Apart from being a book of teaching, the Torah is packed with riveting stories. And amongst those amazing tales, a yawning gap. So, last Shabbat, the story of the rebellion of Korach, Datan, Aviram and On against the leadership of Moses and Araon.[1] This Shabbat, the narrative returns at Numbers chapter 20 in parashat Chukkat with the death of Miriam, 38 years later.[2]

The Shabbat before last, we read that two years into their journey, the people learnt that they would wander in the wilderness for forty years and die there. Influenced by the evil report brought by ten of the twelve tribal leaders following their reconnoitre of the land beyond the Jordan, the entire generation that had shrunk from the prospect of entering the land, were destined to perish in the desert.[3]

But then, not one word about happened during those long years. Why? A clue lies in another gap in the narrative. How is it that the eldest sibling of the three sibling leaders of the Exodus and wilderness wanderings is largely absent from the Torah tales?

After taking steps with her mother to save her baby brother from Pharaoh’s genocidal decree, the ‘sister’ of Moses – unnamed in that story [4] – disappears completely from the narrative until she turns up after the crossing of the Sea of Reeds years later. Just two tantalising verses portray vividly her leadership. We read at Exodus chapter 15:[5]

Then Miriam the prophet, Aaron’s sister, took a timbrel in her hand, and all the women followed her, with timbrels and dancing. / Miriam sang to them: “Sing to the Eternal, for God is highly exalted. Both horse and driver God has hurled into the sea.”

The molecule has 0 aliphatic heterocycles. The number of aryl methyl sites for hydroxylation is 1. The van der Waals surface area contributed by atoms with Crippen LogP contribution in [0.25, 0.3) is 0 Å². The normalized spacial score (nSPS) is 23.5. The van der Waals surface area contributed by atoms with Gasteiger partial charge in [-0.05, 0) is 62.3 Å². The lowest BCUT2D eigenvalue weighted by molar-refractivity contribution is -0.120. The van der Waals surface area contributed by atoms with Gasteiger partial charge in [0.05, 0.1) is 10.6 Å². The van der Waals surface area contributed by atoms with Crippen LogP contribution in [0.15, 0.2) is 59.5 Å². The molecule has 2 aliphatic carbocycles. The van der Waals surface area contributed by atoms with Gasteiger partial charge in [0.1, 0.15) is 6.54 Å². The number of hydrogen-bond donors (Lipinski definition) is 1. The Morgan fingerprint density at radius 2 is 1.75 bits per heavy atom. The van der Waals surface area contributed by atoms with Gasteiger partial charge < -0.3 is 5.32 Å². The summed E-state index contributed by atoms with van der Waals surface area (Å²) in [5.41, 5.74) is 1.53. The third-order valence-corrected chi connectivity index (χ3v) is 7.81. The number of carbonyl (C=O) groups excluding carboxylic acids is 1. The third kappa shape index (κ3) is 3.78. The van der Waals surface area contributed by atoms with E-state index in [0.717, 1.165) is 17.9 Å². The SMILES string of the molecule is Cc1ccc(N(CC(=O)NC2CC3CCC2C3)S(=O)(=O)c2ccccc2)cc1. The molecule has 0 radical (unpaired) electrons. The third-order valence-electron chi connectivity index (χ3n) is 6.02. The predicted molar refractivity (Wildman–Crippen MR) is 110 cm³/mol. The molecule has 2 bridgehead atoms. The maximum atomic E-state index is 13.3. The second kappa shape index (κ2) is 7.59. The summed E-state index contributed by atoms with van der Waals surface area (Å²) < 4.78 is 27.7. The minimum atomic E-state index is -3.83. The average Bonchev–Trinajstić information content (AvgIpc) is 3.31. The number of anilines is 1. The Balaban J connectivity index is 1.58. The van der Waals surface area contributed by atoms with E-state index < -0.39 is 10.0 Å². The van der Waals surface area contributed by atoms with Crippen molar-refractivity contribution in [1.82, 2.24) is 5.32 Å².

So, a name and a status: Miriam is a prophet – n’vi’ah – and a dramatic show of her charisma. But then, Miriam disappears from the narrative once again, and only appears two years later in the fourth book of the Torah, B’midbar, Numbers, where, having been linked with Aaron in Exodus 15, she takes the lead in rebelling with him against the leadership of Moses. We read at Numbers chapter 12:[6]

Miriam spoke [Va-t’dabbeir] – and Aaron – against Moses because of the Cushite woman whom he had married: for he had married a Cushite woman. / And they said [Va-yom’ru] ‘Has the Eternal indeed spoken only by Moses? Has God not spoken also to us?’ And the Eternal heard it.

But Miriam’s challenge to Moses was not just about his leadership. Let’s return to that first verse: Va-t’dabbeir Miryam – Miriam spoke – feminine singular. Miriam was the principal objector to Moses’ marriage to the Cushite woman – sometimes translated as ‘the Ethiopian woman’. Why? And who was the Cushite woman? The Rabbinic sages identified her as Tzipporah – the daughter of the priest of Midian[7], whom Moses had married after taking flight from Egypt after killing a task-master, who was beating a slave. So, why would it have taken so long for Miriam to object to Moses’ marriage to Tzipporah?

In the past few weeks, since the brutal racist killing of George Floyd by police officers in Minneapolis, the Black Lives Matter movement has come to the fore again. It would be very easy to conclude that Miriam’s objection to Moses marrying the Cushite woman was racist – a reading reinforced superficially, perhaps, by the tale going on to say that she is punished with a case of leprosy described as her skin becoming ‘like snow’.[8]

But if we really believe that black lives matter such superficial readings must be rejected. Let’s not forget those 38 missing years in the Torah narrative. Just imagine that Miriam, who after all, according to the Torah record did not have a husband,[9] objected to Moses’ marriage because the Cushite woman was her woman.[10] Perhaps, Moses married the Cushite woman in order to try and break up the relationship? And perhaps, he didn’t succeed and the relationship continued?